Another small (n = 13) study published in 2016 by Contreras et al. found barbell hip thrusts to be superior to banded hip thrusts in soliciting activation of gluteus maximus muscles. [6]

A 2019 review of 39 studies that looked at hip extension exercises and glute max activity found that unilateral exercises (one leg versus two legs) produced higher EMG values compared to the bilateral version of the same exercise. This same study also found that females exhibited greater EMG activity than males in all hip extension exercises. Lastly, the study found that verbal and tactile cues increase glute maximus activity during these exercises. [7]

A 2019 review of 12 previously published studies, researchers found that the barbell hip thrust is superior to the squat and other exercises at activating the glute maximus muscles. The authors also found that the muscle activation sequence during the hip thrust goes glute maximus -> erector spinae (lower back muscles) -> hamstrings -> quads. The barbell hip thrust was also found to positively impact sprinting abilities. [8]

In a 2020 analysis of 16 previously published scientific studies, the authors found that several exercises were effective at soliciting very high levels of glute maximus activation. This included the hip thrust, as well as variations of the deadlift, squat, step up and lunge. One of the findings that came as a surprise (to me at least) was that certain variations of the step up were found to be superior at soliciting glute max activity when compared to the other movements. [9]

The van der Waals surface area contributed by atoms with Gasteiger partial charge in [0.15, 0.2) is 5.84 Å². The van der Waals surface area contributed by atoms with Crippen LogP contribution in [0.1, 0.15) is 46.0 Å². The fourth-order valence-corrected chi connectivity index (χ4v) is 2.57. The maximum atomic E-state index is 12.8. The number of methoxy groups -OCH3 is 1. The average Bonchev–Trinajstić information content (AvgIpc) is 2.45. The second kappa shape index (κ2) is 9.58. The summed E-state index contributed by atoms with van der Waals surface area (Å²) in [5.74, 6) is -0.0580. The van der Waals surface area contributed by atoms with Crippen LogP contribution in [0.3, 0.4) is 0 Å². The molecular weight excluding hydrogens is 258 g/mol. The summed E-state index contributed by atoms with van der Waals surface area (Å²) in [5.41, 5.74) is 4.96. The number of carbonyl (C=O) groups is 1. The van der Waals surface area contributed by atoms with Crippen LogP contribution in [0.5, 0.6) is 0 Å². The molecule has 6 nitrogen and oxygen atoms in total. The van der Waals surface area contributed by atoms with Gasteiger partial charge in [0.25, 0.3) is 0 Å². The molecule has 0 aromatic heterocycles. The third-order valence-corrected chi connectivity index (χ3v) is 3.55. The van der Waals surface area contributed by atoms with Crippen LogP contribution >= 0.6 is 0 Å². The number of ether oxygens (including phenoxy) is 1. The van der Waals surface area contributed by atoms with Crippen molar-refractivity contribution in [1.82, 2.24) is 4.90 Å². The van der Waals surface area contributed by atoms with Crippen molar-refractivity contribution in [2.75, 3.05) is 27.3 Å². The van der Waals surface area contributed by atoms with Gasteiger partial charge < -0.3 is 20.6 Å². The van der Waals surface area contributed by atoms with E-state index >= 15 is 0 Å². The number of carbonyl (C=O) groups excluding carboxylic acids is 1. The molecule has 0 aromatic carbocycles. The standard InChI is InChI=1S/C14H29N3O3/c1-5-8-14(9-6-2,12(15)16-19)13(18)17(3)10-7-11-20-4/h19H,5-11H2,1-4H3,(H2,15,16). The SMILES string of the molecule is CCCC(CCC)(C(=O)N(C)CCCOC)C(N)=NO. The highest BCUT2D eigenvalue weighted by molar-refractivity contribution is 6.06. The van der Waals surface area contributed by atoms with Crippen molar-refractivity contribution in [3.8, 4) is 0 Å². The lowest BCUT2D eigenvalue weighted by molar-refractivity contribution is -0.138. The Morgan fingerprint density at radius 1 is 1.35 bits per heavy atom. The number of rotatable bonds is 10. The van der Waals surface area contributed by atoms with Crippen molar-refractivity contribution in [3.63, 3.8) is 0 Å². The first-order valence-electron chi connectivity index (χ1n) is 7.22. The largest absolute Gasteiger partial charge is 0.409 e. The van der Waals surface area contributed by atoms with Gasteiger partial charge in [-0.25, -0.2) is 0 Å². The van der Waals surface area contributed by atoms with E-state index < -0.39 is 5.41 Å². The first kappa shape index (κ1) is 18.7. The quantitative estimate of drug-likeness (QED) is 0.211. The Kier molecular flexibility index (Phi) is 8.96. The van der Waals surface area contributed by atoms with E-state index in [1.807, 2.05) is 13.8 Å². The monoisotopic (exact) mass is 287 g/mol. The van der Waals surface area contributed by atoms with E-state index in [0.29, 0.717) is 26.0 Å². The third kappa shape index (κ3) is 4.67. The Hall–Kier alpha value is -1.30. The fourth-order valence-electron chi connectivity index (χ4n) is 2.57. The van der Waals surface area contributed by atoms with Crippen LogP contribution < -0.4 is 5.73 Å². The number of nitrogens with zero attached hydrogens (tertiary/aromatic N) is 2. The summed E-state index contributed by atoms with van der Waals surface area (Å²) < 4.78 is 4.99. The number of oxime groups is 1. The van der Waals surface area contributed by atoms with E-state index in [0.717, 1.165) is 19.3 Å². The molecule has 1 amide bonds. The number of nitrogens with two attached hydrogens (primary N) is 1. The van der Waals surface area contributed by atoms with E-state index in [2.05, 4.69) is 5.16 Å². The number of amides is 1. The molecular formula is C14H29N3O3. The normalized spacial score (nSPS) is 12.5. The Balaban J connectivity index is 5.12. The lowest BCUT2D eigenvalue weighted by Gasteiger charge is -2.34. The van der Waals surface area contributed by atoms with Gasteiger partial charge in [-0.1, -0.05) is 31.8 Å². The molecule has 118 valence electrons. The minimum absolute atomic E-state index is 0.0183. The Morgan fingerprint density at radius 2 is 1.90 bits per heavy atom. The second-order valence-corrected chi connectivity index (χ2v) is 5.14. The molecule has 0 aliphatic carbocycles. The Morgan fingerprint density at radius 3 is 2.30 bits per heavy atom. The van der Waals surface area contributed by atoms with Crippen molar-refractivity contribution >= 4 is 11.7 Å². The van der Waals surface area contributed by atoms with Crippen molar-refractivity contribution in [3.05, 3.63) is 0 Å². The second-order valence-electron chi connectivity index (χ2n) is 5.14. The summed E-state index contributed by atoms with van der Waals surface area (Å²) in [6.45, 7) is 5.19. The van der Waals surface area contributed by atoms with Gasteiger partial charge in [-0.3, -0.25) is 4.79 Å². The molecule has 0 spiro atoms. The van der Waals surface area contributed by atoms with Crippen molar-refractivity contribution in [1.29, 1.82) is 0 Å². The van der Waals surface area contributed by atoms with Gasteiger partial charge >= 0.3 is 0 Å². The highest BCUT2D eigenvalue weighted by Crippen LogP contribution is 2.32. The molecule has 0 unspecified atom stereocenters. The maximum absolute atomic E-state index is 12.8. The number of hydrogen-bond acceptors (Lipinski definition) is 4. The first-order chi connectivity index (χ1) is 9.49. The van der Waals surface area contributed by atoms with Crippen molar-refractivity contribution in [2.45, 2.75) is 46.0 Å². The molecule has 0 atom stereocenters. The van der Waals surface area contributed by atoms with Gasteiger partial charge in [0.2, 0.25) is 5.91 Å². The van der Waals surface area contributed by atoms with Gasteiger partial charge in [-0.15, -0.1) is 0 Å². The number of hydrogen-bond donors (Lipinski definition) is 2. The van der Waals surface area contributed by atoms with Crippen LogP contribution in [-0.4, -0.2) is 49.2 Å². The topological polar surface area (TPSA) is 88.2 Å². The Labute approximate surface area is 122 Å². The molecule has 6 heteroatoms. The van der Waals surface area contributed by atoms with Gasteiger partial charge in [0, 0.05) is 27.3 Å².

Some of the main take-aways here...

* Most studies show the barbell hip thrust superior to other lower body movements for the purpose of activating/engaging the gluteus maximus muscles.

* Single leg hip thrusts are likely a beneficial addition to a program that also includes bilateral barbell hip thrusts.

* Don't simply depend on barbell hip thrusts to develop your glutes! Some research even suggests that variations of a step up exercise may be superior to hip thrusts for glute activation, and squats, deadlifts and lunges also tend to solicit very high glute maximus activation.


As with every exercise, body positioning and biomechanics play a major role in both the effectiveness of the movement and the relative risk of injury. The height of the bench (or platform) the shoulders rest on during the movement is important, and I've found that heights of 14-18" are suitable for most of my adult clients. One of the ways of figuring out the best height for you involves doing a test bodyweight-only hip thrust. If your thighs and torso are parallel to the floor during the finish (concentric contraction in the glutes), then you're probably where you need to be height-wise.

With the feet, I've found that my clients (especially the men) tend to benefit more from a slightly-wider-than-hips stance, with toes flared out to around 45 degrees. Drive through the heels during the movement, in order to best activate the posterior chain (and glutes).